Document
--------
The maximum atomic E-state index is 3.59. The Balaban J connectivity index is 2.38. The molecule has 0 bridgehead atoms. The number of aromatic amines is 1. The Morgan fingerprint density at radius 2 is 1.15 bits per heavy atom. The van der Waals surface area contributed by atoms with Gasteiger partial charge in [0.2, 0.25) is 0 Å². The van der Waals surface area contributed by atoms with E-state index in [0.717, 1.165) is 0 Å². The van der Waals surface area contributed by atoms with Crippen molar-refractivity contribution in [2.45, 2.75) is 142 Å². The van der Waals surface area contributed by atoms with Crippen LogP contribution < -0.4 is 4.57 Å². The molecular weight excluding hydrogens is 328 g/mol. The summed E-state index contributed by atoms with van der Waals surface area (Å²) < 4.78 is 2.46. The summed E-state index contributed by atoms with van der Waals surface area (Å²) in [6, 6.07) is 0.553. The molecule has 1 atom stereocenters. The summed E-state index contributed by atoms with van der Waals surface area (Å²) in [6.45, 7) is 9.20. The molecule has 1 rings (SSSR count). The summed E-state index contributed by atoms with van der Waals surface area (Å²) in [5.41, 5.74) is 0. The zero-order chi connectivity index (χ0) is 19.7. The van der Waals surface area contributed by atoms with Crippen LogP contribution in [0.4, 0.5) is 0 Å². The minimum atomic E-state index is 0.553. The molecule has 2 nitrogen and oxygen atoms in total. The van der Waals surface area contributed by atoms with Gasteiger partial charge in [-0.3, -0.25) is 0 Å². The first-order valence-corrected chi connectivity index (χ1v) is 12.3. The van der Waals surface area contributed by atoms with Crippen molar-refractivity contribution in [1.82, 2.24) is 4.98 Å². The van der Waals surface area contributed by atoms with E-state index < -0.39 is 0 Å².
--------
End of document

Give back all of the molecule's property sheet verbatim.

The maximum atomic E-state index is 3.59. The Balaban J connectivity index is 2.38. The molecule has 0 bridgehead atoms. The number of aromatic amines is 1. The Morgan fingerprint density at radius 2 is 1.15 bits per heavy atom. The van der Waals surface area contributed by atoms with Gasteiger partial charge in [0.2, 0.25) is 0 Å². The van der Waals surface area contributed by atoms with E-state index in [0.717, 1.165) is 0 Å². The van der Waals surface area contributed by atoms with Crippen molar-refractivity contribution in [2.45, 2.75) is 142 Å². The van der Waals surface area contributed by atoms with Crippen LogP contribution < -0.4 is 4.57 Å². The molecular weight excluding hydrogens is 328 g/mol. The summed E-state index contributed by atoms with van der Waals surface area (Å²) < 4.78 is 2.46. The summed E-state index contributed by atoms with van der Waals surface area (Å²) in [6, 6.07) is 0.553. The molecule has 1 atom stereocenters. The summed E-state index contributed by atoms with van der Waals surface area (Å²) in [6.45, 7) is 9.20. The molecule has 1 rings (SSSR count). The summed E-state index contributed by atoms with van der Waals surface area (Å²) in [5.41, 5.74) is 0. The zero-order chi connectivity index (χ0) is 19.7. The van der Waals surface area contributed by atoms with Crippen LogP contribution in [0.4, 0.5) is 0 Å². The minimum atomic E-state index is 0.553. The molecule has 2 nitrogen and oxygen atoms in total. The van der Waals surface area contributed by atoms with Gasteiger partial charge in [-0.3, -0.25) is 0 Å². The first-order valence-corrected chi connectivity index (χ1v) is 12.3. The van der Waals surface area contributed by atoms with Crippen molar-refractivity contribution in [1.82, 2.24) is 4.98 Å². The van der Waals surface area contributed by atoms with E-state index < -0.39 is 0 Å².